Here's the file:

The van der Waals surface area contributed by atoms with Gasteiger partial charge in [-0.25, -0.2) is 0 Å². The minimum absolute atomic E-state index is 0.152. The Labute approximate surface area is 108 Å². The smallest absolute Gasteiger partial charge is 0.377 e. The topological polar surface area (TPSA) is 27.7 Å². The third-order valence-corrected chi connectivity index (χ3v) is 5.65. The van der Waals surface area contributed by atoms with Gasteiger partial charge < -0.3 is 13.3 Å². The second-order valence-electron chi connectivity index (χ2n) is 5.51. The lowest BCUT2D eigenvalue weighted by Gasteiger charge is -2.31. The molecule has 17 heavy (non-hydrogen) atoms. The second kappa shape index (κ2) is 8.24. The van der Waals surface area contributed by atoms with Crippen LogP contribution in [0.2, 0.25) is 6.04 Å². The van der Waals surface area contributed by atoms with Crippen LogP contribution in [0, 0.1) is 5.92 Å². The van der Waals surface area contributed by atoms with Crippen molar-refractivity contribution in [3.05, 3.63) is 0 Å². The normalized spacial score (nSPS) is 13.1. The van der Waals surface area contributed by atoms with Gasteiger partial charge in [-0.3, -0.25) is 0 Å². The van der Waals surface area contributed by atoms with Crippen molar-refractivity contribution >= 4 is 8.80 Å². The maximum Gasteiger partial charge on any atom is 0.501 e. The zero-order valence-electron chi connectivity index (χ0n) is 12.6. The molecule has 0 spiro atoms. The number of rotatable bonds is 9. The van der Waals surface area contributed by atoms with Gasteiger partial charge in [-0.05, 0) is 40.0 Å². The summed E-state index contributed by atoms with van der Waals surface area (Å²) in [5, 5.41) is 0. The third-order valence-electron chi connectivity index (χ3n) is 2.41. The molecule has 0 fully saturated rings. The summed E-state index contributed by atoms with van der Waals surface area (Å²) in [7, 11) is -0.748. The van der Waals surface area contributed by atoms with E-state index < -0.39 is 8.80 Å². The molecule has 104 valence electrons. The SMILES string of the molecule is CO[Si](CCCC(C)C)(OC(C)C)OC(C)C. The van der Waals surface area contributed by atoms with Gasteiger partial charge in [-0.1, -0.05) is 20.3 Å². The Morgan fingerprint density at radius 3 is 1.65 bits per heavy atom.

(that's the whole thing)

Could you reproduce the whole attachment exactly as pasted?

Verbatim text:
The van der Waals surface area contributed by atoms with Gasteiger partial charge in [-0.25, -0.2) is 0 Å². The minimum absolute atomic E-state index is 0.152. The Labute approximate surface area is 108 Å². The smallest absolute Gasteiger partial charge is 0.377 e. The topological polar surface area (TPSA) is 27.7 Å². The third-order valence-corrected chi connectivity index (χ3v) is 5.65. The van der Waals surface area contributed by atoms with Gasteiger partial charge < -0.3 is 13.3 Å². The second-order valence-electron chi connectivity index (χ2n) is 5.51. The lowest BCUT2D eigenvalue weighted by Gasteiger charge is -2.31. The molecule has 17 heavy (non-hydrogen) atoms. The second kappa shape index (κ2) is 8.24. The van der Waals surface area contributed by atoms with Crippen LogP contribution in [0.2, 0.25) is 6.04 Å². The van der Waals surface area contributed by atoms with Crippen LogP contribution in [0, 0.1) is 5.92 Å². The van der Waals surface area contributed by atoms with Crippen molar-refractivity contribution in [3.05, 3.63) is 0 Å². The normalized spacial score (nSPS) is 13.1. The van der Waals surface area contributed by atoms with Gasteiger partial charge in [-0.3, -0.25) is 0 Å². The van der Waals surface area contributed by atoms with Crippen molar-refractivity contribution >= 4 is 8.80 Å². The maximum Gasteiger partial charge on any atom is 0.501 e. The zero-order valence-electron chi connectivity index (χ0n) is 12.6. The molecule has 0 spiro atoms. The number of rotatable bonds is 9. The van der Waals surface area contributed by atoms with Gasteiger partial charge in [-0.05, 0) is 40.0 Å². The summed E-state index contributed by atoms with van der Waals surface area (Å²) in [5, 5.41) is 0. The third-order valence-electron chi connectivity index (χ3n) is 2.41. The molecule has 0 fully saturated rings. The summed E-state index contributed by atoms with van der Waals surface area (Å²) in [7, 11) is -0.748. The van der Waals surface area contributed by atoms with E-state index < -0.39 is 8.80 Å². The molecule has 104 valence electrons. The SMILES string of the molecule is CO[Si](CCCC(C)C)(OC(C)C)OC(C)C. The van der Waals surface area contributed by atoms with Gasteiger partial charge in [-0.1, -0.05) is 20.3 Å². The Morgan fingerprint density at radius 3 is 1.65 bits per heavy atom.